As the Independent National Electoral Commission (INEC) gets set to lift the seal on the campaigns, you would expect the presidential candidates of the leading political parties in the country and their foot soldiers addressing their minds to such important questions as Nigeria, yesterday, today and possibly tomorrow. The presidency is the hardest job in the world, says American essayist, John Dickerson, in his piece on the White House. He prescribes that when the national fabric rends, the president will administer needle and thread, or at least reach for the sewing box of unity. This is a big lesson for those aspiring for the office.

But that is not what we are getting here, so far. It is rather campaigns of calumny and regurgitation of primordial sentiments. Ethnic profiling is unfortunately dictating the tempo of 2023 campaigns. In place of interrogating and analysisng the contents of pronouncements by the presidential candidates, their persons, capacity and pedigrees, issues of regions of birth are being played up, obviously to divide the people.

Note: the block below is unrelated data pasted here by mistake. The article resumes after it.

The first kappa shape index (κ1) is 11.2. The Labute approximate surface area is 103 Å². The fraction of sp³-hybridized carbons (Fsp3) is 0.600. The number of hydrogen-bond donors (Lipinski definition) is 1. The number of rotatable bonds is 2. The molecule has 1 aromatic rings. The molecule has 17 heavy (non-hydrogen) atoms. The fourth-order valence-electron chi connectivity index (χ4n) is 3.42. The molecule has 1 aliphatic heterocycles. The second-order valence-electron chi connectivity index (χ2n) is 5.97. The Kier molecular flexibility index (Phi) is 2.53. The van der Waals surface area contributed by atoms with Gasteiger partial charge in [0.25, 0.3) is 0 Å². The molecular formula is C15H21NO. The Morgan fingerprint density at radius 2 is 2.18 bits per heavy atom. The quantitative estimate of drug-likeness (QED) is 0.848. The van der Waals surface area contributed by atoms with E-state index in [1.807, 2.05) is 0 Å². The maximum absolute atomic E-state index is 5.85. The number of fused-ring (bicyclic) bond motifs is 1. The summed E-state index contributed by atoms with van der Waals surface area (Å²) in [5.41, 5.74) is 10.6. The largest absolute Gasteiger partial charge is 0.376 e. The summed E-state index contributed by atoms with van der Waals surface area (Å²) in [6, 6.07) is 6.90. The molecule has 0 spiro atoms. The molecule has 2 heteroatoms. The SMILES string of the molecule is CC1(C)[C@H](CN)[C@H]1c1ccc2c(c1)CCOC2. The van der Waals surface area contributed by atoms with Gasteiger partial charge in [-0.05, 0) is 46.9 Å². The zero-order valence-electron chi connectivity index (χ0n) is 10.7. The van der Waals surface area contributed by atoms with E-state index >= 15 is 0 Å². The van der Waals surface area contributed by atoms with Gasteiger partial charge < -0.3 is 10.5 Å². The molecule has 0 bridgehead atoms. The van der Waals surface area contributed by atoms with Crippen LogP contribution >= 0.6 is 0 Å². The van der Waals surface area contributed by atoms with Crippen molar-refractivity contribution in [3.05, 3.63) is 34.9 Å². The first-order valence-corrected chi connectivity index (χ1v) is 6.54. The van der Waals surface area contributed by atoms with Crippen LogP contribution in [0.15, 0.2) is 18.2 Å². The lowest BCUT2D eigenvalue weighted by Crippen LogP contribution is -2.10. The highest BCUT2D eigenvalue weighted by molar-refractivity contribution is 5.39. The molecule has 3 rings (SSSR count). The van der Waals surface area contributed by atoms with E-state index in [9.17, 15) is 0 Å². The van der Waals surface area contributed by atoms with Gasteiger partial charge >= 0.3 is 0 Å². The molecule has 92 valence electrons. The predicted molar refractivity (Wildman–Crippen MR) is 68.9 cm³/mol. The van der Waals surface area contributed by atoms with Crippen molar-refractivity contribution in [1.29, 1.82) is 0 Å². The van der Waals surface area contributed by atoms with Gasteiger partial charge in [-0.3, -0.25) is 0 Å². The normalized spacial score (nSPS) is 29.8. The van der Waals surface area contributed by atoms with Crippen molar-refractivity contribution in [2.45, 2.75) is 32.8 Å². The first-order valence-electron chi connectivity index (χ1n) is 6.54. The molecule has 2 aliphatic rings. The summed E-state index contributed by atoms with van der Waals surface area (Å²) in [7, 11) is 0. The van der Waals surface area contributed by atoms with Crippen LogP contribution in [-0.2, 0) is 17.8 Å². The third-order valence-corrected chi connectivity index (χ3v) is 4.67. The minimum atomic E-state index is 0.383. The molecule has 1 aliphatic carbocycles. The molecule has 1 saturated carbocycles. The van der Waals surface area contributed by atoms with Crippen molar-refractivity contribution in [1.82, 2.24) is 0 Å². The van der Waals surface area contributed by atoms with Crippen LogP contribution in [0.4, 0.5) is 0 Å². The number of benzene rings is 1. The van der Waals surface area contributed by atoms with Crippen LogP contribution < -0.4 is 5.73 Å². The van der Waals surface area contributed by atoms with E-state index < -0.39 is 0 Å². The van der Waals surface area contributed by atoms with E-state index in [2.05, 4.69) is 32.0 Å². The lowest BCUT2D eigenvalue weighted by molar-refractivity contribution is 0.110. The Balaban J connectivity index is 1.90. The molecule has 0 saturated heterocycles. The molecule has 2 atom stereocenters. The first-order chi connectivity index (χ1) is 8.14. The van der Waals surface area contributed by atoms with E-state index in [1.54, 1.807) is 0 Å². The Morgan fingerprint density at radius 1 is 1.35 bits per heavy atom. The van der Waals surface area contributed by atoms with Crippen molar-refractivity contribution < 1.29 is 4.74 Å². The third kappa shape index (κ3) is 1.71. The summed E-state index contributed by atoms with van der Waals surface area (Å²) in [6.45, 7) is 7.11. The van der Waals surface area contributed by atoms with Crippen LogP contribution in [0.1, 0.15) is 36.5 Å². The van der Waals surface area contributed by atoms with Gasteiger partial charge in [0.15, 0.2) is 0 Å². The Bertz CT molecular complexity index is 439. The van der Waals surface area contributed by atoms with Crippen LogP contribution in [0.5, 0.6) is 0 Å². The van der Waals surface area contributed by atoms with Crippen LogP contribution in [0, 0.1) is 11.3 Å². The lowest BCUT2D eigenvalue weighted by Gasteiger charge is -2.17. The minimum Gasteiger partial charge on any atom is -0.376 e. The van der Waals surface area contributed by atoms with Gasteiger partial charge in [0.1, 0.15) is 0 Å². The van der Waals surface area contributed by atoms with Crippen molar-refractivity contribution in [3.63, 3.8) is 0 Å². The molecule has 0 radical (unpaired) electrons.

In Lagos for instance, the campaigns are drifting from the challenges facing the country to such fleeting topic as ownership of the city. In the process, drinking joint banters or off-hand jibes by loose minds, are being cited as reasons to profile others and accuse them of attempting to take over the state. Since the emergence of the Labour Party (LP) presidential candidate, Peter Obi, and the momentum he has been generating, especially among the youths and down trodden Nigerians, there have been waves of insinuations on the Igbo “plotting to covet Lagos state”. Suddenly, the allegation of the Igbo purporting that “Lagos is no man’s land” has been on the rise and penetrating. South West supporters of the All Progressives Congress (APC) candidate, Bola Tinubu, are firing relentlessly on this.